Over and over, Trump has resorted to complaints, attacks and deceptions. He fired Comey ostensibly because of how the director mishandled the investigation of Clinton. But Trump went on to say repeatedly that he did it because of the Russia probe. Recently, though, he tweeted, “I never fired James Comey because of Russia!” Lying is generally not a manifestation of innocence.

His shifting position on being interviewed under oath by Mueller likewise betrays him. When the question first was posed, Trump declared himself “100 percent” willing. Or maybe it’s zero percent. In January, his lawyers sent a letter to Mueller rejecting the idea.

“Your office clearly lacks the requisite need to personally interview the President,” they told him. “Having him testify demeans the Office of the President before the world.” One of his lawyers, Rudy Giuliani, added another reason for this reluctance, expressing concern that Mueller might “trap him into perjury.”

But someone who tells the truth is in no danger of committing perjury. What Trump might be in danger of is admitting to crimes that could lead to his indictment or impeachment.

Giuliani, however, has not ruled out that Trump, if subpoenaed, might invoke his Fifth Amendment right not to incriminate himself. (Trump in 2016: “If you’re innocent, why are you taking the Fifth Amendment?”) Nor has Giuliani ruled out refusing to submit to a subpoena.

If that weren’t enough to indicate the president has a large pile of things to hide, Trump now claims the power to grant himself a full pardon. But a pardon would be necessary only if he is guilty of specific crimes.

It’s impossible to exaggerate his lawyers’ claims about his impunity. They say a president may not be indicted. Giuliani said Trump could not be indicted even “if he shot James Comey.”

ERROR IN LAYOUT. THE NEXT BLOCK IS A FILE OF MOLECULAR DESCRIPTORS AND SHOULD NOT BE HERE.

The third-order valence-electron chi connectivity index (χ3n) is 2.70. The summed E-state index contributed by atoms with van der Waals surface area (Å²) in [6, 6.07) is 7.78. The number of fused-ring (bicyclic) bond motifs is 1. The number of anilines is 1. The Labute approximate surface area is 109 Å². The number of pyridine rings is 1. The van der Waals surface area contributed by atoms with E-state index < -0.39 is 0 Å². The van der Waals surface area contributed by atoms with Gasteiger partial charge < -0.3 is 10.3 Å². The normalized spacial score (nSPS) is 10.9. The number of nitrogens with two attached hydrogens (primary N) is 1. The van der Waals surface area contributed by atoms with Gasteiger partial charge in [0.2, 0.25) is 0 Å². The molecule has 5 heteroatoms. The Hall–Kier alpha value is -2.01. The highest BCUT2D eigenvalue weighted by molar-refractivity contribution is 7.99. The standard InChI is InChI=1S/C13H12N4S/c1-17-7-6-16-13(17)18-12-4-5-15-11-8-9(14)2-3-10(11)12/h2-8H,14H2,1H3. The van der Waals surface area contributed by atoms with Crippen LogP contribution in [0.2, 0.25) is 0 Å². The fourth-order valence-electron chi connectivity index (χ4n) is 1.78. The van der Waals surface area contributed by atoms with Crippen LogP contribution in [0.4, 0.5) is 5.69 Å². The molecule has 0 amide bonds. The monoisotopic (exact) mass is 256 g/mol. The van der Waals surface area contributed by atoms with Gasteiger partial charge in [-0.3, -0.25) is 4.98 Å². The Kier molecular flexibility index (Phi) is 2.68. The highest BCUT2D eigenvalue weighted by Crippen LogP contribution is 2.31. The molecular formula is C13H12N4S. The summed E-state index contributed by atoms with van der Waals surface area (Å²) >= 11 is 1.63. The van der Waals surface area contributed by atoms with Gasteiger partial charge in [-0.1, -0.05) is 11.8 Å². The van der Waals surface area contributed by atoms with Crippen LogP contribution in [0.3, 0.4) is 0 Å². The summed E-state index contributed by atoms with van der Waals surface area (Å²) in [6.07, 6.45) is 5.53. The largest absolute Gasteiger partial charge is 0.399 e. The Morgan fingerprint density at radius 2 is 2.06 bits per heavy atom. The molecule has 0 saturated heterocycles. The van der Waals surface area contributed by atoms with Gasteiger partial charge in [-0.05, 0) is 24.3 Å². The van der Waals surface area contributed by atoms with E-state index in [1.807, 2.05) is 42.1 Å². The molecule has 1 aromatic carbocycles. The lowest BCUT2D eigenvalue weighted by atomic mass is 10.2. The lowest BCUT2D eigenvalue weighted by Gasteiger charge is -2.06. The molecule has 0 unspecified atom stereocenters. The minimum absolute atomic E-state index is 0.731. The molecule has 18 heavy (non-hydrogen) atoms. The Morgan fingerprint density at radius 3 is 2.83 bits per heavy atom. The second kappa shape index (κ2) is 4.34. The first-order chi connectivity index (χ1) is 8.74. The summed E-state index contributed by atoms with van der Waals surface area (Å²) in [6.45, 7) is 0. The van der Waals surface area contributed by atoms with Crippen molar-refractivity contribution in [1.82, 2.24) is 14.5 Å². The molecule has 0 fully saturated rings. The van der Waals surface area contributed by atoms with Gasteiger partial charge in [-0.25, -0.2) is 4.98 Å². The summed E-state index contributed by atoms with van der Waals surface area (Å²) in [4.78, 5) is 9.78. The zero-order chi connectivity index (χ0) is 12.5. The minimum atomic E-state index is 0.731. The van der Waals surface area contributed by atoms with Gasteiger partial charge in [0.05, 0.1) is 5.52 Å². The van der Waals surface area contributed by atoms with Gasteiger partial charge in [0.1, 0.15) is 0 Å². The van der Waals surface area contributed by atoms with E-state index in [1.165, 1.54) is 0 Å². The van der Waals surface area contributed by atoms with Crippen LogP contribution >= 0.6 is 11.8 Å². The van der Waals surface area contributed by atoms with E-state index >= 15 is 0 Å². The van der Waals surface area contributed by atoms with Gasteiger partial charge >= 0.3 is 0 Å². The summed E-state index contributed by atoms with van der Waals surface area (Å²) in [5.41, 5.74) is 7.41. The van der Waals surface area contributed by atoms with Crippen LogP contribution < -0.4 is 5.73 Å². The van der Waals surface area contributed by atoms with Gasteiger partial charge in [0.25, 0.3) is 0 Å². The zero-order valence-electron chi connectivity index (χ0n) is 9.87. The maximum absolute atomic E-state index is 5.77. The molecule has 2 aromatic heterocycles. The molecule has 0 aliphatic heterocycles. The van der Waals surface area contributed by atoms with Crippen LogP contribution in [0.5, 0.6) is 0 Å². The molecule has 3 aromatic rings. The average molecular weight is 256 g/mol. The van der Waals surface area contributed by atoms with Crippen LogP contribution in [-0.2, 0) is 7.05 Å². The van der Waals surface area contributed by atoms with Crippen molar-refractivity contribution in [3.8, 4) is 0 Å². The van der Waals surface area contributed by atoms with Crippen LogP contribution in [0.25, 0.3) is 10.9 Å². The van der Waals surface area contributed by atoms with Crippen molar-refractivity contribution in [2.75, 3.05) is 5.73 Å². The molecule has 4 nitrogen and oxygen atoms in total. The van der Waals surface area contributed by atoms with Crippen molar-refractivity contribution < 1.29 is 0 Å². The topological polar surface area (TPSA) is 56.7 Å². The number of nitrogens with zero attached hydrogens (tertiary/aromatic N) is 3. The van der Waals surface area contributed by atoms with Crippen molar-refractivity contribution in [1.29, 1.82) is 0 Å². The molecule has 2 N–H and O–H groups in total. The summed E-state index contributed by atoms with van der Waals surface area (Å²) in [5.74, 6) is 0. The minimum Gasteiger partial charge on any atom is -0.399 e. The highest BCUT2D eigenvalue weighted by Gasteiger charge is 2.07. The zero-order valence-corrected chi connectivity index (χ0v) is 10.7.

The president can’t obstruct justice, his team insists, because the president has complete power over federal law enforcement. Anything he does in that realm is therefore legal.

Maybe his pattern of chutzpah and untruth is just the essence of his toxic character, which bubbles over no matter what. But more likely, the conduct of Trump and his attorneys reflects their knowledge that he is guilty of serious offenses and their fear that he will be exposed and punished. He looks like someone terrified of going to prison.

Even congressional Republicans say he won’t do anything so foolish as to fire Mueller or pardon himself. But desperate men do desperate things.

Steve Chapman, a member of the Tribune Editorial Board, blogs at www.chicagotribune.com/chapman.

[email protected]

Twitter @SteveChapman13

China’s People’s Only Chance For Truth In History Is To Eliminate The Communist Party

(THIS ARTICLE IS COURTESY OF THE CHICAGO TRIBUNE)

 

China criminalizes the slander of its ‘heroes and martyrs,’ as it seeks to control history

Simon Denyer Washington Post

China’s Communist Party has always understood the importance of policing its history.

On Friday, it tightened the screws another notch with a new law banning the slander of “heroes and martyrs” – figures drawn from wartime propaganda said to have given their lives in defense of the Communist Party or the nation.

Chinese schoolchildren are taught about the heroic deeds of figures who fought against the Japanese during the World War II, or who gave their lives for the Communist Party in its civil war with the Nationalists. Memorials to some of the most famous dot the country.

Now, it will be illegal to suggest those tales might not be wholly factual.

“Only the official narrative is allowed to exist,” said historian and critic Zhang Lifan. “But ‘What is the historical truth?’ – is not a question we ask now.”